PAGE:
Have you taken Xanax or Valium before? I never had until the past year, and I have been pleasantly surprised to find that those sorts of medications, when taken at the proper dose, are quite mild for me. They take the edge off my anxiety, especially that terrible feeling of physical panic, but I barely notice any actual sedation. Talk to your doctor, and if you're able to get a prescription, take it once before you go as a test run to see how you react.
posted by something something at 1:44 PM on June 14, 2016 [2 favorites]


I have this same fear. I wish I could make it stop, but every time the plane takes off or hits turbulence my lizard brain starts screaming in panic.

I've found a few things that help me reduce the terror:

1. A book. I read a lot of books, so when things get bad I focus on reading.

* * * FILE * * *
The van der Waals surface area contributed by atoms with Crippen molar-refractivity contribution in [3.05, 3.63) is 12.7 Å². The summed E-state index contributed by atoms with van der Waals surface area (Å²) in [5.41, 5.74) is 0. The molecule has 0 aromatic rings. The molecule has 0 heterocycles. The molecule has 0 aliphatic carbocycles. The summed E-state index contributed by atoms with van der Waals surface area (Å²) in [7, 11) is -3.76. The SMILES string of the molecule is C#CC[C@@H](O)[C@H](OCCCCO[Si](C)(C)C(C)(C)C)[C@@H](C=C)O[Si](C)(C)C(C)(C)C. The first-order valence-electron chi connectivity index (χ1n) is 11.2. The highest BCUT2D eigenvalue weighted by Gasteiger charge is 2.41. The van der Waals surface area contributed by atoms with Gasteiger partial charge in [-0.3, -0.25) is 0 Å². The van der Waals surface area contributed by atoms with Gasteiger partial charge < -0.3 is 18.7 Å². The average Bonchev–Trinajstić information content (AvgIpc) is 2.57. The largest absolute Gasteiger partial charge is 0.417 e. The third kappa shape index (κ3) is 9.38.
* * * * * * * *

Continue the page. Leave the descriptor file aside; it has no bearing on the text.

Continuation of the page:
2. The flight crew - if you can see them. They're usually pretty calm and been through this many times. If they're going about their jobs, then everything is good.
3. My Special Place. Sometimes I just have to let my eyes roll back, grip the seat, and forget where I am.
That's how I cope, anyway.

Honestly, despite what people say, I don't think you will ever get over the fear of flight. I've been trying for years.

Usually I just assume that the pilot wants to live, and the flight crew has been through worse. If they're okay, then I assume it's an issue within my brain, and I try to react accordingly.
posted by BenevolentActor at 1:47 PM on June 14, 2016